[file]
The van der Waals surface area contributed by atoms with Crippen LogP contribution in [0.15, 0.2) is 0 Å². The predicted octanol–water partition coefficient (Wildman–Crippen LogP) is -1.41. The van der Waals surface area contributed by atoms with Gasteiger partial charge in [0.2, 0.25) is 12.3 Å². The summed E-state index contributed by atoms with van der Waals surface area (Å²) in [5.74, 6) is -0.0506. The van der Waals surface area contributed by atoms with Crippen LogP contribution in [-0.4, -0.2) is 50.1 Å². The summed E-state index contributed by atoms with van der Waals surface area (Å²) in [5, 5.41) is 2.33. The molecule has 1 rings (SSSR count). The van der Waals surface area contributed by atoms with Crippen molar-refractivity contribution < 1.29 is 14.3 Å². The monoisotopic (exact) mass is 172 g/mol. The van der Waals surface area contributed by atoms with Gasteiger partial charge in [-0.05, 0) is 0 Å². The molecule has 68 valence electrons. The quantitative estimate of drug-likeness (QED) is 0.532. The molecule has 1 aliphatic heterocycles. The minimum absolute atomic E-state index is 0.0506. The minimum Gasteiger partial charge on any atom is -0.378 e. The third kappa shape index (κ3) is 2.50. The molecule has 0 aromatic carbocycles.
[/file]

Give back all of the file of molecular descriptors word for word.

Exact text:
The van der Waals surface area contributed by atoms with Crippen LogP contribution in [0.15, 0.2) is 0 Å². The predicted octanol–water partition coefficient (Wildman–Crippen LogP) is -1.41. The van der Waals surface area contributed by atoms with Gasteiger partial charge in [0.2, 0.25) is 12.3 Å². The summed E-state index contributed by atoms with van der Waals surface area (Å²) in [5.74, 6) is -0.0506. The van der Waals surface area contributed by atoms with Crippen LogP contribution in [-0.4, -0.2) is 50.1 Å². The summed E-state index contributed by atoms with van der Waals surface area (Å²) in [5, 5.41) is 2.33. The molecule has 1 rings (SSSR count). The van der Waals surface area contributed by atoms with Crippen molar-refractivity contribution < 1.29 is 14.3 Å². The monoisotopic (exact) mass is 172 g/mol. The van der Waals surface area contributed by atoms with Gasteiger partial charge in [-0.05, 0) is 0 Å². The molecule has 68 valence electrons. The quantitative estimate of drug-likeness (QED) is 0.532. The molecule has 1 aliphatic heterocycles. The minimum absolute atomic E-state index is 0.0506. The minimum Gasteiger partial charge on any atom is -0.378 e. The third kappa shape index (κ3) is 2.50. The molecule has 0 aromatic carbocycles.